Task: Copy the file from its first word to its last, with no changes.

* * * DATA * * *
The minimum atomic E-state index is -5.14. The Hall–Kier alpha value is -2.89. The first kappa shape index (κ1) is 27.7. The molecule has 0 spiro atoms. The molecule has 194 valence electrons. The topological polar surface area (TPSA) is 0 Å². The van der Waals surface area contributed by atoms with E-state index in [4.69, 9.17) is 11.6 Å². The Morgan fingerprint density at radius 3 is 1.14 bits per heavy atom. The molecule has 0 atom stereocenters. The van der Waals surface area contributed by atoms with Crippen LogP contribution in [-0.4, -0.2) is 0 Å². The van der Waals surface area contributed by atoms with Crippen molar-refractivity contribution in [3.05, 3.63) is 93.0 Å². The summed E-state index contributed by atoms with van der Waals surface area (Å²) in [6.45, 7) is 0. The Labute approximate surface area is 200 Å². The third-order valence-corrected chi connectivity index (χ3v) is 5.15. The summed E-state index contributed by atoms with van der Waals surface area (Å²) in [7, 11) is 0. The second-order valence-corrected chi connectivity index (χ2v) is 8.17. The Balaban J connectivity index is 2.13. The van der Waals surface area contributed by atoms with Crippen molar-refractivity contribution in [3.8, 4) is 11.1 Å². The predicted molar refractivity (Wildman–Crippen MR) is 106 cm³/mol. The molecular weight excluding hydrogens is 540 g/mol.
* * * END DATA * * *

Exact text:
The minimum atomic E-state index is -5.14. The Hall–Kier alpha value is -2.89. The first kappa shape index (κ1) is 27.7. The molecule has 0 spiro atoms. The molecule has 194 valence electrons. The topological polar surface area (TPSA) is 0 Å². The van der Waals surface area contributed by atoms with E-state index in [4.69, 9.17) is 11.6 Å². The Morgan fingerprint density at radius 3 is 1.14 bits per heavy atom. The molecule has 0 atom stereocenters. The van der Waals surface area contributed by atoms with Crippen LogP contribution in [-0.4, -0.2) is 0 Å². The van der Waals surface area contributed by atoms with Crippen molar-refractivity contribution in [3.05, 3.63) is 93.0 Å². The summed E-state index contributed by atoms with van der Waals surface area (Å²) in [6.45, 7) is 0. The Labute approximate surface area is 200 Å². The third-order valence-corrected chi connectivity index (χ3v) is 5.15. The summed E-state index contributed by atoms with van der Waals surface area (Å²) in [7, 11) is 0. The second-order valence-corrected chi connectivity index (χ2v) is 8.17. The Balaban J connectivity index is 2.13. The van der Waals surface area contributed by atoms with Crippen molar-refractivity contribution in [3.8, 4) is 11.1 Å². The predicted molar refractivity (Wildman–Crippen MR) is 106 cm³/mol. The molecular weight excluding hydrogens is 540 g/mol.